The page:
The Prosperity DiamondDriving Prosperity through the Middle Class
The Prosperity Diamond
The Prosperity Diamond represents our unique approach to measuring income distribution and our belief that a strong middle class drives national prosperity. This publication examines how a nation’s middle class can be a source of creativity, innovation, and growth.
- The Middle Class Drives Prosperity
- Barriers to Countries Realizing Their Potential
- How Does the Middle Class Drive National Prosperity?
The Middle Class Drives Prosperity
The Prosperity Diamond represents our unique approach to measuring income distribution in countries. From 1990 to 2005, the rapid economic growth experience in the developing world swelled the world’s middle and emerging middle class to 3.2 billion people. In 2012, low-income populations who lived on under $2-a-day were no longer the majority. The demographic shift effectively transformed the shape of the global income distribution pyramid into an economic diamond.
The diamond’s widest point is represented by the 3.2 billion people living on $3 to $13 per day at purchasing power parity (those in the middle class and those on the verge of entering it). This group, and not the very poor at the bottom of the diamond, is the driving force of prosperity.
Barriers to Countries Realizing Their Potential
A strong, broad-based middle class is associated with lower levels of income inequality. The Edelman Trust Barometer 2016 found that income inequality significantly contributes to the widening gap in trust levels. Societies will become less stable as such perceptions grow, as the middle class shrinks and there are more people at the upper and lower ends of the income spectrum.
For instance, the World Bank classifies South Africa as an upper-middle income country. However, one-third of the country’s population still lives under $3 a day and only 19% of the population lives within the $6-13 a day band.
Though South Africa has sought to grow the middle class in the past two decades, its bottom-heavy income distribution with a narrow middle represents a weak middle class. Because of this, the country has one of the highest income inequality in the world. It is not sufficient to have a rising level of national income. Countries must ensure that growth is fair and inclusive, for development to truly be sustainable and resilient.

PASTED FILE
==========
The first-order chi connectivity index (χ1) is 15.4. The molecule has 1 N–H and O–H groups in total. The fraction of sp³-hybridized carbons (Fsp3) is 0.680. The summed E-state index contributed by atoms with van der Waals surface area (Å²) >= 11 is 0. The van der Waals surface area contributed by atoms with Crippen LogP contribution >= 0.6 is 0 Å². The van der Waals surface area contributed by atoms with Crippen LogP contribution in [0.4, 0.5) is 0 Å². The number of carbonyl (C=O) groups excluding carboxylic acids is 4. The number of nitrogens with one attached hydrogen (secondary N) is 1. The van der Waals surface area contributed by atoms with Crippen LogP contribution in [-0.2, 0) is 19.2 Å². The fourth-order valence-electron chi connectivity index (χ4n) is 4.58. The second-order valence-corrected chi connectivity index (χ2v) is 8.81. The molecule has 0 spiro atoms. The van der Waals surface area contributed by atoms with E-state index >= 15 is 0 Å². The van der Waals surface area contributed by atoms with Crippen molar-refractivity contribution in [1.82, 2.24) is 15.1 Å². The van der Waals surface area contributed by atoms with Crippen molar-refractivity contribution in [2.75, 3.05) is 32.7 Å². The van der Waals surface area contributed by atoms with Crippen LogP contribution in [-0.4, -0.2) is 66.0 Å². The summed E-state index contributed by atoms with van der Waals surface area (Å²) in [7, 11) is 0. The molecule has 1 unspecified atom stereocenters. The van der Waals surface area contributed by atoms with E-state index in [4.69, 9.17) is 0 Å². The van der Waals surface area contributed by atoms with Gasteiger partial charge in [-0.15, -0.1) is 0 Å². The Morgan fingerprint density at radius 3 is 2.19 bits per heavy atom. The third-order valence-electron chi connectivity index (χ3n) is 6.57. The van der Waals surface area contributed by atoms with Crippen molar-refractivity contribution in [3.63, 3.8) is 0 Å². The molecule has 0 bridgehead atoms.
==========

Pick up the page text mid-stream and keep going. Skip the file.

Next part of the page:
How Does the Middle Class Drive National Prosperity?
A strong middle class helps drive national prosperity. Work needs to be done to free up the four Pathways to Prosperity, so that the middle class can be a source of creativity, innovation, and growth.
Increasing Market Participation and Job Creation
Middle income households support consumption-driven growth within a country. As incomes rise, middle class households demand a greater diversity of better-quality goods and help sustain the growth of higher value, high wage sectors. Higher consumer standards also drive domestic firms to become more competitive and innovative.
Improving Skills and Learning
Middle class families spend a higher percentage of their income on education compared to the poor. Their aspirational values promote greater public support for educational reform, as well as participation in adult education and training. This in turn allows the country to build up a stable pool of skilled workers more quickly. Apart from the quality of education, access must also be equitable and merit-based, with financial assistance for families in need.
Education and learning also equip a population with the knowledge they need to vote wisely, not fall prey to political opportunism or demagoguery, and support good elected leaders who will take their country forward.
Supporting Governance and Stability
As middle class households accumulate assets, wealth and education, they will become more effective and informed participants in the democratic process of their countries. Having a tangible stake in their country (for instance, through home ownership, savings and jobs), they tend to support policies and leaders they believe will promote future prosperity. As they become more politically and socially conscious, they may be more effective in contesting flawed or myopic decisions made by governments.
A broad-based, materially content middle class will also be more likely to shun extremist, populist politicians and parties that aim to capitalise on discontent and poverty to canvass for votes.
Empowering Future Thinking
Societies with strong middle classes are more likely to support far-sighted policies, such as those that favour long-term investments, rather than those that merely redistribute current resources to appease conflicting groups. This is in contrast to low-income citizens, who may not be secure enough to think beyond the immediate present.
A strong middle class can also save more, prepare their children for future challenges, and weather unexpected shocks – such as natural disasters – better than the poor.